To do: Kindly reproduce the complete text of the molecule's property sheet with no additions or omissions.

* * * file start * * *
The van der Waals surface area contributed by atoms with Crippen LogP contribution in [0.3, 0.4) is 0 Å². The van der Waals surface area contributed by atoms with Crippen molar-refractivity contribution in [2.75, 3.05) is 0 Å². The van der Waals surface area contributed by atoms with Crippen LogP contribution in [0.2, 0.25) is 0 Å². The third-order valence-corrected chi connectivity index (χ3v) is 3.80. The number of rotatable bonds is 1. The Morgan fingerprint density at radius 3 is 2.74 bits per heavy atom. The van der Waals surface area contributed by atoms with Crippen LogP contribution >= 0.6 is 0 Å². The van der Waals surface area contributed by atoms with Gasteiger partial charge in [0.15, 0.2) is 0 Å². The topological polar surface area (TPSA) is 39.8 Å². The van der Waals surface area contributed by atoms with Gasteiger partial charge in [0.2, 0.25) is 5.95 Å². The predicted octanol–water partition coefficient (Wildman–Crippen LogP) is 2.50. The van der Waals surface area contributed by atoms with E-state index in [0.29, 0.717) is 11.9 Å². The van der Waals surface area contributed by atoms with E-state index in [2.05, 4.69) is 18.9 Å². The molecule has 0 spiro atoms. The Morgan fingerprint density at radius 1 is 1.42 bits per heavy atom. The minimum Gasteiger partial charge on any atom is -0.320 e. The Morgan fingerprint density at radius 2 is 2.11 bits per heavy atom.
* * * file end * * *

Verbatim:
The van der Waals surface area contributed by atoms with Crippen LogP contribution in [0.3, 0.4) is 0 Å². The van der Waals surface area contributed by atoms with Crippen molar-refractivity contribution in [2.75, 3.05) is 0 Å². The van der Waals surface area contributed by atoms with Crippen LogP contribution in [0.2, 0.25) is 0 Å². The third-order valence-corrected chi connectivity index (χ3v) is 3.80. The number of rotatable bonds is 1. The Morgan fingerprint density at radius 3 is 2.74 bits per heavy atom. The van der Waals surface area contributed by atoms with Crippen LogP contribution >= 0.6 is 0 Å². The van der Waals surface area contributed by atoms with Gasteiger partial charge in [0.15, 0.2) is 0 Å². The topological polar surface area (TPSA) is 39.8 Å². The van der Waals surface area contributed by atoms with Gasteiger partial charge in [0.2, 0.25) is 5.95 Å². The predicted octanol–water partition coefficient (Wildman–Crippen LogP) is 2.50. The van der Waals surface area contributed by atoms with E-state index in [0.29, 0.717) is 11.9 Å². The van der Waals surface area contributed by atoms with E-state index in [2.05, 4.69) is 18.9 Å². The molecule has 0 spiro atoms. The Morgan fingerprint density at radius 1 is 1.42 bits per heavy atom. The minimum Gasteiger partial charge on any atom is -0.320 e. The Morgan fingerprint density at radius 2 is 2.11 bits per heavy atom.